Embry-Riddle is elevating its efforts when it comes to answering the great challenges facing aviation and aerospace, thanks to two new appointments to the university’s Presidential Faculty Research Fellowship program. Each of these scholars and researchers will advance the work and reputation of the university’s centers of excellence focused on aerospace resilience and aviation and aerospace safety.
Dr. Kenji Yoshigoe and Dr. Barbara Holder are the university’s first Presidential Research Fellows, and the challenges they are exploring — from automated monitoring and tracking of aviation operations to understanding how pilots think — have the potential to change the way our aviation systems operate.
President P. Barry Butler introduced the faculty research fellowship program to expand research capabilities, enhance graduate programs and attract nationally recognized faculty.
“Both of our Presidential Research Fellows embody and elevate our focus on discovery-driven, interdisciplinary learning,” Butler says. “We are excited to welcome them and look forward to the meaningful innovations their programs will produce.”
Kenji Yoshigoe: Automating Aviation Efficiencies
As part of the Center for Aerospace Resilience (CAR) at Embry-Riddle, Yoshigoe will support CAR’s mission to provide responsive, cost-effective safety, security and reliability solutions that make aviation and aerospace systems more resilient.
Yoshigoe leads a $300,000 research project for the Florida Department of Transportation (FDOT) Aviation Office and a $340,000 research project for the U.S. Federal Aviation Administration (FAA).
For FDOT, he is investigating automated monitoring of takeoff, landings and other airport operations. Staff in air traffic control towers collect operations data, but only nine of Florida’s 129 public-use airports have full-time staff working in a tower. Accurate operations data are critical for informing airport master plans, schedules, staffing and funding decisions. Yoshigoe’s work assesses technology-based solutions, guided by a self-developed ranking followed by actual system evaluation. FDOT will draw on his findings to update its 2018 Operations Counting on Non-Towered Airports Assessment.
Yoshigoe’s FAA-funded research evaluates technologies that could help air traffic controllers track spacecraft and drones as well as aircraft. This effort supports the FAA vision for an Info-Centric National Airspace System.
As a professor in the department of Electrical Engineering and Computer Science, Yoshigoe draws on experience that includes oversight of a National Science Foundation-funded supercomputer center and the development of wireless sensor networks to support the Internet of Things. This expertise is an asset to the development of solutions across the aviation and aerospace ecosystem that the Center for Aerospace Resilience is undertaking.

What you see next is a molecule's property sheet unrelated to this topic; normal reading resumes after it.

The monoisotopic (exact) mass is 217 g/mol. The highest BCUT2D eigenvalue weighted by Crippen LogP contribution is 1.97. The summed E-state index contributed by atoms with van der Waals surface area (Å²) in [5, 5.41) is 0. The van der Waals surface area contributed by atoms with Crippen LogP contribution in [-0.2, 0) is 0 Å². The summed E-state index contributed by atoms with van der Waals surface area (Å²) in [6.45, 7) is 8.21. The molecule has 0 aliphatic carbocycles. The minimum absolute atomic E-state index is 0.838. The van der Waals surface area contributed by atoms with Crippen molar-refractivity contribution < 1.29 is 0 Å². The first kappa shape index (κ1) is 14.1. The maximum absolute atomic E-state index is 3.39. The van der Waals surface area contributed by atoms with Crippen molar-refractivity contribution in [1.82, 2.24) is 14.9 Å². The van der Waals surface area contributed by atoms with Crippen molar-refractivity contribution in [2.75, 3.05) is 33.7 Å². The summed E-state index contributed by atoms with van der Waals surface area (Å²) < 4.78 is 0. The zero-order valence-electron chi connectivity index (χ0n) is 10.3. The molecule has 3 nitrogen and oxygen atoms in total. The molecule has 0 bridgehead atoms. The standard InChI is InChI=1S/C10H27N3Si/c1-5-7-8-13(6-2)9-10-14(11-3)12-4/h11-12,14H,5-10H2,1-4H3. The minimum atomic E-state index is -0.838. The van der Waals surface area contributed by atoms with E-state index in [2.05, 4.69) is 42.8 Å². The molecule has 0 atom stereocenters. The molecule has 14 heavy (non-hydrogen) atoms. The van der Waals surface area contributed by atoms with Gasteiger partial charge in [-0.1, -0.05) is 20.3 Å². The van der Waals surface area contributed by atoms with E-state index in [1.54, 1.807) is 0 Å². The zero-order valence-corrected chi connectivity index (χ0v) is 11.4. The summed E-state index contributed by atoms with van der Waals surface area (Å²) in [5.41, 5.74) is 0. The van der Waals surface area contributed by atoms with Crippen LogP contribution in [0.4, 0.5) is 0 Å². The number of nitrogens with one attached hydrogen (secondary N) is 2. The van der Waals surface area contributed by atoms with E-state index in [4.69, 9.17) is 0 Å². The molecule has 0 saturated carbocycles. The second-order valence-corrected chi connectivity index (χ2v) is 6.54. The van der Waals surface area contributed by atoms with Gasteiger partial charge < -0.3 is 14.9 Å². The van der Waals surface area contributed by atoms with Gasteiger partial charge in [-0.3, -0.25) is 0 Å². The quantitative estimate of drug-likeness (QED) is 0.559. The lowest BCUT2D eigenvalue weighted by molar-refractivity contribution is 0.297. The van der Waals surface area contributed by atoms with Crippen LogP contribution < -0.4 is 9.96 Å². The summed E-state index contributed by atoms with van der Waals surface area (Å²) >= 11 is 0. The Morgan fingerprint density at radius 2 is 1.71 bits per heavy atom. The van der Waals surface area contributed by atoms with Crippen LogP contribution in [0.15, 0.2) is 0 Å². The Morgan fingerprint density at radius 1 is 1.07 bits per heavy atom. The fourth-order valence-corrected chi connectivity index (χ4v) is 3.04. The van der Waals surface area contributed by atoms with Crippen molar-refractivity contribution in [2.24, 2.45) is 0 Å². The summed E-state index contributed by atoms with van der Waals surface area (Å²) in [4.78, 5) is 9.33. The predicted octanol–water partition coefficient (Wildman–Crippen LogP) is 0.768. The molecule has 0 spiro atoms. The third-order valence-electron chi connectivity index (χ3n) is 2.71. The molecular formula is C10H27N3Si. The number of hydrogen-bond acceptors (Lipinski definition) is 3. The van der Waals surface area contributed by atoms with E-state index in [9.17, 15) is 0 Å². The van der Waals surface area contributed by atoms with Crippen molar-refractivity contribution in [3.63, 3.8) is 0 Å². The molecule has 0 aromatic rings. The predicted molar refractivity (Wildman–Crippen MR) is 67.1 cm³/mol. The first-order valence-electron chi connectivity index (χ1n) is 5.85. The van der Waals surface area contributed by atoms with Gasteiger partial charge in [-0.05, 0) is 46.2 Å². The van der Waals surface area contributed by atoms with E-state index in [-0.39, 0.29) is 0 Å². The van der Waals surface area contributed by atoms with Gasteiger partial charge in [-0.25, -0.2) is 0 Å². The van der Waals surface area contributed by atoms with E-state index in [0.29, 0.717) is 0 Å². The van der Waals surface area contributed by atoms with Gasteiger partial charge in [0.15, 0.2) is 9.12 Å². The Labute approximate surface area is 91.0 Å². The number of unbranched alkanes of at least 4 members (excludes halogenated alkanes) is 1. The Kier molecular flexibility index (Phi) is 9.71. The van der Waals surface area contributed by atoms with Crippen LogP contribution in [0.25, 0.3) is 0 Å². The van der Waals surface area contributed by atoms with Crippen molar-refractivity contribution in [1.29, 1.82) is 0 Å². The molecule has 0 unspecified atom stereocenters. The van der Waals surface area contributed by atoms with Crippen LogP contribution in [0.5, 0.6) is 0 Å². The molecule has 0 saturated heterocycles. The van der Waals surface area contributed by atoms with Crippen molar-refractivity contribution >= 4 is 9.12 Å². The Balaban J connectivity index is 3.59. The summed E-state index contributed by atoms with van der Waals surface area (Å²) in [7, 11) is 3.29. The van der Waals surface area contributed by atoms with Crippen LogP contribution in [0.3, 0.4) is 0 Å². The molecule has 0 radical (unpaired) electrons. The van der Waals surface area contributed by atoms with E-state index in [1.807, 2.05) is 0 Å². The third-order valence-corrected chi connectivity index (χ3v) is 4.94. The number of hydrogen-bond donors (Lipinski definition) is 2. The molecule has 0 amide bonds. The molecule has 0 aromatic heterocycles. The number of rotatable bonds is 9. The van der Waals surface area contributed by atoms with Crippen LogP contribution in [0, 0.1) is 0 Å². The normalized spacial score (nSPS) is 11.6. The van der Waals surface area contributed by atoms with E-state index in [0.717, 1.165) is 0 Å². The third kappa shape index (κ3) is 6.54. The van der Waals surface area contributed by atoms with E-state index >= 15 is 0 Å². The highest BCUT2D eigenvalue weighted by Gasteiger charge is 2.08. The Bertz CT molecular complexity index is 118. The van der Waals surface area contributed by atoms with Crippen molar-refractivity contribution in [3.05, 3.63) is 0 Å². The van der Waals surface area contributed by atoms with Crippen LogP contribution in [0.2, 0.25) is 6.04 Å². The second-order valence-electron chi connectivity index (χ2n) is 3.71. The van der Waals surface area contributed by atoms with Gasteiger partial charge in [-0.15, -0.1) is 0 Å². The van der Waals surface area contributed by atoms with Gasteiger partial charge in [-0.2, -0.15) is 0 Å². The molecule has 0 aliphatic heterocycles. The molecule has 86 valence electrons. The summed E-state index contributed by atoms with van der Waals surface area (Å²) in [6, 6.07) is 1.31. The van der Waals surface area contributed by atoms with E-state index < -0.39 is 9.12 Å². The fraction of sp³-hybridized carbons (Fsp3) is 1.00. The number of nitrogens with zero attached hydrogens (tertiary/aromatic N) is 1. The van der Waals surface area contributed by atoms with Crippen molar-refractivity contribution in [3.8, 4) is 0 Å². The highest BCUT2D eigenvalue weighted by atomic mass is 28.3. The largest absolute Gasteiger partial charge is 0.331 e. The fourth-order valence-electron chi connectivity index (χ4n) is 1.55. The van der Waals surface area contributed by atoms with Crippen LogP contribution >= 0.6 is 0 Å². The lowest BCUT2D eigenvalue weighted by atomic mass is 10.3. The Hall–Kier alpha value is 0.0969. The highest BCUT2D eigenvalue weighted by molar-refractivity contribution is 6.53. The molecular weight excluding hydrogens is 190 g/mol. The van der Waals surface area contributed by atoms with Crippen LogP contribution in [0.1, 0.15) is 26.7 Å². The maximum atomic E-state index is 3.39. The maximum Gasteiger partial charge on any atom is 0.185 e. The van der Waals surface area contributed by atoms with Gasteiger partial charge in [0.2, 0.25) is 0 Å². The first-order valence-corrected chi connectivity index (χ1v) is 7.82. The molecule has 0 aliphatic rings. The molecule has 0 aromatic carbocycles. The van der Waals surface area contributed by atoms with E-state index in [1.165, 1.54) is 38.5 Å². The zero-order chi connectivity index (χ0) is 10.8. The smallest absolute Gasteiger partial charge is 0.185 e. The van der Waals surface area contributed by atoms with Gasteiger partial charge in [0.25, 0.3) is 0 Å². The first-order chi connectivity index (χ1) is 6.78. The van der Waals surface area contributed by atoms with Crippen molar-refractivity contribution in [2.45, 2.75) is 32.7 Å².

Aviation poses new challenges to Yoshigoe, who has no background in the field. However, he sees his fresh perspective as a blank slate that can lead to new ways of thinking.
“You can’t just look at technologies in the aviation domain,” he says. “You need to look around for some solution that is a best-use case, maybe in a totally different field. You could get some hints about an approach to your problem that no one else has imagined.”
Barbara Holder: Tracking the Minds of Pilots
How do pilots think? How can understanding their thinking help us develop safer and more efficient aviation systems and procedures? Holder is finding out, with nine patents and multiple scholarly publications advancing the study of human factors in aviation.
She will apply this growing body of knowledge in her new role as chief scientist and associate director of the Center for Aviation and Aerospace Safety. In addition to being second-in-command at the center, she is an associate professor in the College of Aviation in Daytona Beach.
Holder knows a little about how pilots think firsthand. She is a pilot herself. She has observed military, commercial and transport pilots on the job to determine how they use, understand and interact with technologies on the flight deck.
This technique – cognitive ethnography – captures the thought processes behind flying and yields insights that improve flight training and support to pilots. For example, Holder guided the design of 787 flight deck systems and redesigned the Boeing Quick Reference Handbook manual that pilots use to respond to emergency and non-normal events.
While serving as a fellow in advanced technology at Honeywell Aerospace, Holder studied human-machine issues across a range of aircraft. She also spent 15 years with The Boeing Company as an associate technical fellow and lead scientist of the Flight Deck Concept Center.
At NASA Ames Research Center, her post-doctoral research focused on how pilots understand the auto-flight system of the Airbus A320 while flying the line.
Holder is chair of the FAA’s Human Factors Subcommittee to the Research, Engineering and Development Advisory Committee and its Air Carrier Training Aviation Rulemaking Committee’s Flight Path Management Working Group. She is also a fellow of the Royal Aeronautical Society.
Describing herself as “a researcher of real-world cognition in complex sociotechnical systems,” her big-picture goal is to create a university-wide research center that explores the relationships between people and technology.